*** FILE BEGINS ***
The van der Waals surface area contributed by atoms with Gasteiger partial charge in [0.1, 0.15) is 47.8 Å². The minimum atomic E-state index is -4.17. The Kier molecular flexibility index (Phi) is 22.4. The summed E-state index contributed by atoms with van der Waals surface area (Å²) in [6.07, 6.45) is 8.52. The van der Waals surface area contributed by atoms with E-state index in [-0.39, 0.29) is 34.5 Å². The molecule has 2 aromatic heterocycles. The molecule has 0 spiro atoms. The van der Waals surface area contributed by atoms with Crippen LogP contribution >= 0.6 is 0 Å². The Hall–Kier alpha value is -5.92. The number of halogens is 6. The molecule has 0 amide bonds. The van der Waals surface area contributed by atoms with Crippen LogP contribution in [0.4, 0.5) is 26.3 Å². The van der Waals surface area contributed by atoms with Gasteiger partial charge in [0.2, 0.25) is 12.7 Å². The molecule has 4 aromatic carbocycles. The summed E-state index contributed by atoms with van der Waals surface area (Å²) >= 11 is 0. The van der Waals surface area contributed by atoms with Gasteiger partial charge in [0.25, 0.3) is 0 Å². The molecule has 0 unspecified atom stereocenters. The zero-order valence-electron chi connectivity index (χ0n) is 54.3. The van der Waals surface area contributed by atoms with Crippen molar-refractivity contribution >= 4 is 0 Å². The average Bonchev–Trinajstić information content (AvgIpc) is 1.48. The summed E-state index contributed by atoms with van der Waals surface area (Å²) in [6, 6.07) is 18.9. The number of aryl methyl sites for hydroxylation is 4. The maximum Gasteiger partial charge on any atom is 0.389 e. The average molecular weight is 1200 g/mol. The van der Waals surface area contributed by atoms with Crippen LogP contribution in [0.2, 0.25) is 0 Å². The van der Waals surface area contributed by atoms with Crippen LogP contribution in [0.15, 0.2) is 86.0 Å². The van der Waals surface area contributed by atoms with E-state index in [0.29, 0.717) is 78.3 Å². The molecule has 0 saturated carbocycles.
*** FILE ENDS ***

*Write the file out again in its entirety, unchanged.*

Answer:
The van der Waals surface area contributed by atoms with Gasteiger partial charge in [0.1, 0.15) is 47.8 Å². The minimum atomic E-state index is -4.17. The Kier molecular flexibility index (Phi) is 22.4. The summed E-state index contributed by atoms with van der Waals surface area (Å²) in [6.07, 6.45) is 8.52. The van der Waals surface area contributed by atoms with E-state index in [-0.39, 0.29) is 34.5 Å². The molecule has 2 aromatic heterocycles. The molecule has 0 spiro atoms. The van der Waals surface area contributed by atoms with Crippen LogP contribution >= 0.6 is 0 Å². The Hall–Kier alpha value is -5.92. The number of halogens is 6. The molecule has 0 amide bonds. The van der Waals surface area contributed by atoms with Crippen LogP contribution in [0.4, 0.5) is 26.3 Å². The van der Waals surface area contributed by atoms with Gasteiger partial charge in [0.2, 0.25) is 12.7 Å². The molecule has 4 aromatic carbocycles. The summed E-state index contributed by atoms with van der Waals surface area (Å²) >= 11 is 0. The van der Waals surface area contributed by atoms with Gasteiger partial charge in [0.25, 0.3) is 0 Å². The molecule has 0 unspecified atom stereocenters. The zero-order valence-electron chi connectivity index (χ0n) is 54.3. The van der Waals surface area contributed by atoms with Crippen molar-refractivity contribution >= 4 is 0 Å². The average Bonchev–Trinajstić information content (AvgIpc) is 1.48. The summed E-state index contributed by atoms with van der Waals surface area (Å²) in [6, 6.07) is 18.9. The number of aryl methyl sites for hydroxylation is 4. The maximum Gasteiger partial charge on any atom is 0.389 e. The average molecular weight is 1200 g/mol. The van der Waals surface area contributed by atoms with Crippen LogP contribution in [0.2, 0.25) is 0 Å². The van der Waals surface area contributed by atoms with Crippen LogP contribution in [0.15, 0.2) is 86.0 Å². The van der Waals surface area contributed by atoms with E-state index in [0.29, 0.717) is 78.3 Å². The molecule has 0 saturated carbocycles.